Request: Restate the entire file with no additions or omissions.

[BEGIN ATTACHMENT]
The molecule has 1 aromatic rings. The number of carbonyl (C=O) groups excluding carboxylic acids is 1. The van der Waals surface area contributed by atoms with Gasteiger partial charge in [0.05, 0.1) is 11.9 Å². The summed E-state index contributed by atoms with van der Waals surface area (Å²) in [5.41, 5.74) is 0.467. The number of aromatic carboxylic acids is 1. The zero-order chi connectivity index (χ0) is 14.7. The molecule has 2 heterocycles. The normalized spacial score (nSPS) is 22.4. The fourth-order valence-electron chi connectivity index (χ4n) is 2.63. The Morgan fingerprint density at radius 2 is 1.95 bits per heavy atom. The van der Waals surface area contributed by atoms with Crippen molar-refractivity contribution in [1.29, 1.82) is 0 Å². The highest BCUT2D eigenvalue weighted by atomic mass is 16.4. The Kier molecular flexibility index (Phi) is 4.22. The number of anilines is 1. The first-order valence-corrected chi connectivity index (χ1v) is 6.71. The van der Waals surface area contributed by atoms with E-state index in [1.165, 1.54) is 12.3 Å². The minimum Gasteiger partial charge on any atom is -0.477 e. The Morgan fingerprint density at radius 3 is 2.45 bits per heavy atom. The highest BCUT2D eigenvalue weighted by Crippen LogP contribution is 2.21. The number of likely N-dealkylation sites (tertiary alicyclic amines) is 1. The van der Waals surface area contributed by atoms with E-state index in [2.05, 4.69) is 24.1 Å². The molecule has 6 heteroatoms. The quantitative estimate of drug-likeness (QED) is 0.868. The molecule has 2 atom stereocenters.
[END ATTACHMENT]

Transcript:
The molecule has 1 aromatic rings. The number of carbonyl (C=O) groups excluding carboxylic acids is 1. The van der Waals surface area contributed by atoms with Gasteiger partial charge in [0.05, 0.1) is 11.9 Å². The summed E-state index contributed by atoms with van der Waals surface area (Å²) in [5.41, 5.74) is 0.467. The number of aromatic carboxylic acids is 1. The zero-order chi connectivity index (χ0) is 14.7. The molecule has 2 heterocycles. The normalized spacial score (nSPS) is 22.4. The fourth-order valence-electron chi connectivity index (χ4n) is 2.63. The Morgan fingerprint density at radius 2 is 1.95 bits per heavy atom. The van der Waals surface area contributed by atoms with Crippen molar-refractivity contribution in [1.29, 1.82) is 0 Å². The highest BCUT2D eigenvalue weighted by atomic mass is 16.4. The Kier molecular flexibility index (Phi) is 4.22. The number of anilines is 1. The first-order valence-corrected chi connectivity index (χ1v) is 6.71. The van der Waals surface area contributed by atoms with E-state index in [1.165, 1.54) is 12.3 Å². The minimum Gasteiger partial charge on any atom is -0.477 e. The Morgan fingerprint density at radius 3 is 2.45 bits per heavy atom. The highest BCUT2D eigenvalue weighted by Crippen LogP contribution is 2.21. The number of likely N-dealkylation sites (tertiary alicyclic amines) is 1. The van der Waals surface area contributed by atoms with E-state index in [2.05, 4.69) is 24.1 Å². The molecule has 6 heteroatoms. The quantitative estimate of drug-likeness (QED) is 0.868. The molecule has 2 atom stereocenters.